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Mosca in Alamosa County, Colorado — The American Mountains (Southwest)
 

Lt. Zebulon Pike's Southwestern Expedition

1806-7

 
 
Lt. Zebulon Pike's Southwestern Expedition Marker image. Click for full size.
By William Fischer, Jr., October 15, 2020
1. Lt. Zebulon Pike's Southwestern Expedition Marker
Inscription.  

Travel the route of these explorers and read Lt. Pike’s own words from his journal.

U.S. Army Expedition to explore the United States new southwest boundary with New Spain.

The men:
Lt. Zebulon M. Pike
Dr. John H. Robinson
Sgt. William Meek
Corp. Jeremiah Jackson
privates:
John Brown
Jacob Carter
William Gordon
Theodore Miller
John Mountjoy
Alexander Roy
Freegift Stout

From the careful logbooks by early explorers like Lewis & Clark and Zebulon Pike, the mapmakers of Washington were kept busy creating new images of the mostly unknown Rocky Mountains. This original map was published in 1807.

November 27th:
“The unbounded prairie was overhung with clouds, which appeared like the ocean in a storm ... the thermometer ... here fell to 4° below 0.”
1806 (Pike)

December 25th:
“800 miles from the frontiers of our country, in the most inclement season of the year, not one person clothed for the winter, many without blankets, ...”
1806 (Pike)

The Expedition:
28th January: 1807 (Pike)
“We discovered

Lt. Zebulon Pike's Southwestern Expedition Marker image. Click for full size.
By William Fischer, Jr., October 15, 2020
2. Lt. Zebulon Pike's Southwestern Expedition Marker
Looking ENE toward Great Sand Dunes National Park in distance
through the lengthy vista..., another chain of mountains... the prairie between the two mountains bore nearly north to south. I returned to camp with the news of my discovery. The sand hills extending up and down the White mountains, about fifteen miles, and appeared to be about five miles in width."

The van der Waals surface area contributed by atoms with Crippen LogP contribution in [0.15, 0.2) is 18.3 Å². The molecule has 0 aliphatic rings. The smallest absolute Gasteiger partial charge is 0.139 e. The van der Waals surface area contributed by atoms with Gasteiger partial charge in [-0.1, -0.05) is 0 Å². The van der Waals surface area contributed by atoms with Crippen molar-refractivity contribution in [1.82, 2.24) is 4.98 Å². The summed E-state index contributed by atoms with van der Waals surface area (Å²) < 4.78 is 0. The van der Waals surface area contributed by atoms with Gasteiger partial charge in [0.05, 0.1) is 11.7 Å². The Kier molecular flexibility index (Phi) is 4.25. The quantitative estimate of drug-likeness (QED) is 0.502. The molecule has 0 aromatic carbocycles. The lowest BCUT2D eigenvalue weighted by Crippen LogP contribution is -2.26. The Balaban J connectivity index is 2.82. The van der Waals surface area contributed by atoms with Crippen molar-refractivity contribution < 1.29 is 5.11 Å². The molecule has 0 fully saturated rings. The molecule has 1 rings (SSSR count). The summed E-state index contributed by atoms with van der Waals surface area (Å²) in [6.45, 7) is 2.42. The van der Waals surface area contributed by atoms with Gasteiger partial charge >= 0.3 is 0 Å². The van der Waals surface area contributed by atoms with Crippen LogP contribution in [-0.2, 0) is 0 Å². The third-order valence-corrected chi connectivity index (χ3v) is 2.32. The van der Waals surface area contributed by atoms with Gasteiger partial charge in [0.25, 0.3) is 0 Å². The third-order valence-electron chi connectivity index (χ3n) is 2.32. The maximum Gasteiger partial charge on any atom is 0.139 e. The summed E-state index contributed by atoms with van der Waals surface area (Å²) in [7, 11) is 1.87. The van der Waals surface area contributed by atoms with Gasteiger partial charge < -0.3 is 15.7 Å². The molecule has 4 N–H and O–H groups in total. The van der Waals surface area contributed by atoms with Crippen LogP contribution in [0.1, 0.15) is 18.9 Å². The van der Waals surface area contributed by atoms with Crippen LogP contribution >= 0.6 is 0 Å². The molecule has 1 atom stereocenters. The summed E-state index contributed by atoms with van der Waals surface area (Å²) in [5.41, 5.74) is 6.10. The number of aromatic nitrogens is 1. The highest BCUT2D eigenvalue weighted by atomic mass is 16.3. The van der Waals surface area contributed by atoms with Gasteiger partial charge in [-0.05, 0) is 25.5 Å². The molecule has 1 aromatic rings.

(Actual size is approximately 6x5 miles, or 30 square miles)

Site of this sign:
Facing east, one can see the deep notch in the mountains above the Great Sand Dunes. This is the likely route of Pike and his men as they crossed this majestic mountain range. As the valley was settled, agriculture became the leading industry and still is today. One can see the center pivot sprinklers irrigating crops such as potatoes, barley, hay and alfalfa.

[Bottom center map caption reads]
The route Pike followed to Medano Pass was not a frequently used pathway. However, it joined another from the Huerfano Valley which was doubtlessly the main track from the upper Arkansas to Taos via the San Luis Valley

[Bottom right Great Sand Dunes photo caption reads]
"Like the sea in a storm". 1807 (Pike)

For further reading:
"The Southwest Journals of Zebulon Pike - 1806-1807"
Hart, Hulbert, & Gardner
U of New Mexico Press 2006
 
Topics. This historical marker is listed in these topic lists: Environment

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Location. 37° 39.765′ N, 105° 52.212′ W. Marker is in Mosca, Colorado, in Alamosa County. Marker is on Lane 6N east of State Highway 17, on the left when traveling east. Marker is at a roadside pulloff. Touch for map. Marker is in this post office area: Mosca CO 81146, United States of America. Touch for directions.
 
Other nearby markers. At least 8 other markers are within 14 miles of this marker, measured as the crow flies. Welcome "Caminante" to... (a few steps from this marker); Los Caminos Antiguos (a few steps from this marker); Great Risk for Great Reward (a few steps from this marker); Who Owns This Land? (a few steps from this marker); "Old Mose" (approx. 13.1 miles away); 1988 NAIA Division 1 National Championship Runner-Up (approx. 13.1 miles away); Millstone, c. 1845 (approx. 13.3 miles away); Alamosa (approx. 13.4 miles away). Touch for a list and map of all markers in Mosca.
 
Related markers. Click here for a list of markers that are related to this marker. Other Pike Expedition Markers
 
Also see . . .
1. Zebulon Pike: Hard Luck. (Submitted on November 22, 2020, by William Fischer, Jr. of Scranton, Pennsylvania.)
2. Zebulon Pike's Expedition To The Southwest 1806-1807. (Submitted on November 22, 2020, by William Fischer, Jr. of Scranton, Pennsylvania.)
 
 
Credits. This page was last revised on November 22, 2020. It was originally submitted on November 22, 2020, by William Fischer, Jr. of Scranton, Pennsylvania. This page has been viewed 48 times since then and 3 times this year. Photos:   1, 2. submitted on November 22, 2020, by William Fischer, Jr. of Scranton, Pennsylvania.
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Mar. 2, 2021